Rabat - In the global world we live in, it has become necessary to speak more than one’s mother tongue and learn more about other cultures through total emersion. Studying abroad is the best way to achieve the objectives listed above.
Rabat – In the global world we live in, it has become necessary to speak more than one’s mother tongue and learn more about other cultures through total emersion. Studying abroad is the best way to achieve the objectives listed above.
The Cultural Center for Language and Training (CCLT) in Morocco is a good example. It is an academic and cultural institution where foreigners study Arabic and Moroccans study English. Its main goal is to help both parties foster and master language and its culture with ease and confidence, through joint cultural activities, trips and debates.
The combination of class learning, living with host families and organized academic trips is meticulously planned in order to allow foreign students to clearly understand Morocco’s cultural diversity. With these three important aspects, students are expected to gain an increasing intercultural understanding, from ‘culture shock’ when they first arrive, to acceptance and finally, to appreciation. The pre-departure manual and onsite orientation help pave the way to intercultural transition.
“I have been working in the field of study abroad for more than 17 years. The biggest reward is to see how foreign students come to Morocco with prejudices. Then as they start learning about Morocco, they move from cultural rejection to empathy,” said Mr. Baghdadi, the founder and director of The Cultural Center for Language and Training.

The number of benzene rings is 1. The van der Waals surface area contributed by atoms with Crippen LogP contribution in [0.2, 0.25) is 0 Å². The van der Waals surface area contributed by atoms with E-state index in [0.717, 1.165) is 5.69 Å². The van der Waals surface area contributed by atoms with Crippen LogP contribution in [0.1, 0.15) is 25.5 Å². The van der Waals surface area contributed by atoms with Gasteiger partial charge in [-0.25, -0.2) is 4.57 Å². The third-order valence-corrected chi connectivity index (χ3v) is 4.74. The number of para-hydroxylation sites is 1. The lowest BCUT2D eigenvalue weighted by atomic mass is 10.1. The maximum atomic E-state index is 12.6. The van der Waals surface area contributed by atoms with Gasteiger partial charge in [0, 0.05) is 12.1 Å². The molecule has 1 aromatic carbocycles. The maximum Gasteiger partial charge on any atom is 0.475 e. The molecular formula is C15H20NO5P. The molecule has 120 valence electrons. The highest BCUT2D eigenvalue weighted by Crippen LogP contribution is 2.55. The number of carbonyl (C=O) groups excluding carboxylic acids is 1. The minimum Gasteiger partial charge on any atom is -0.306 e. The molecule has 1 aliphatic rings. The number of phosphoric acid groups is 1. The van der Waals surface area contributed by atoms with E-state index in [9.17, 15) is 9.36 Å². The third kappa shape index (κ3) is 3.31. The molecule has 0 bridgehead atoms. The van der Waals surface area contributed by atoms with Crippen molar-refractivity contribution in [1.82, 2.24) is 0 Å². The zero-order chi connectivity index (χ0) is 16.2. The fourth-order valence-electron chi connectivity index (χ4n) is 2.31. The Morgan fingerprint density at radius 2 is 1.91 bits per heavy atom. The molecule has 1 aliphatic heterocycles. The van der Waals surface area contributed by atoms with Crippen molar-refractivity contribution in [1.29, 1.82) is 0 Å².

Morocco is an ideal environment for promoting and experiencing intercultural growth because of its political stability, hospitable people, cultural diversity, and religious tolerance. The choice of Rabat was not randomly made; its moderate weather thanks to its geographical situation on the Atlantic Ocean, the homogeneous coexistence of tradition and modernity, and rich academic and cultural life, make it an exemplary city for studying.
Monolingual people are now forced to learn more than their own mother tongue. Moroccans’ awareness about learning English has increased due to its importance in in the global economy. On the other hand, Arabic, which is the official language of more than 20 countries, has attracted the interest of students, researchers, and politicians.
“I like studying English at CCLT because the teachers are friendly and teaching is interactive using new methodologies. I feel I am involved in the interaction through the class session. I chose English because of its importance both in the private and public sector in Morocco,” said Zineb a high school student who is currently enrolled at the center.
Despite the fact that CCLT is not a non-profit organization, it works closely with Moroccan NGOs in Rabat and in other areas of the country. CCLT is committed to donate up to 5% of its net profit to NGOs working in rural areas. The aim of this contribution is to support those NGOs in combating unemployment, women’s illiteracy, and in taking care of children in need of special protection. In the process, Moroccan society will benefit from this humble contribution.
CCLT also provides volunteer opportunities to its enrolled students in one of the existing NGOs in Rabat. It tries to match the students’ previous volunteer experiences or qualifications with the need and wants of the NGOs they are placed with. The students’ total emersion in the local culture of the NGOs would allow them to connect directly with children in especially difficult circumstances, disabled children or illegal immigrants. The students’ volunteer work is highly appreciated by the community, since it intends to alleviate the suffering of the needy.
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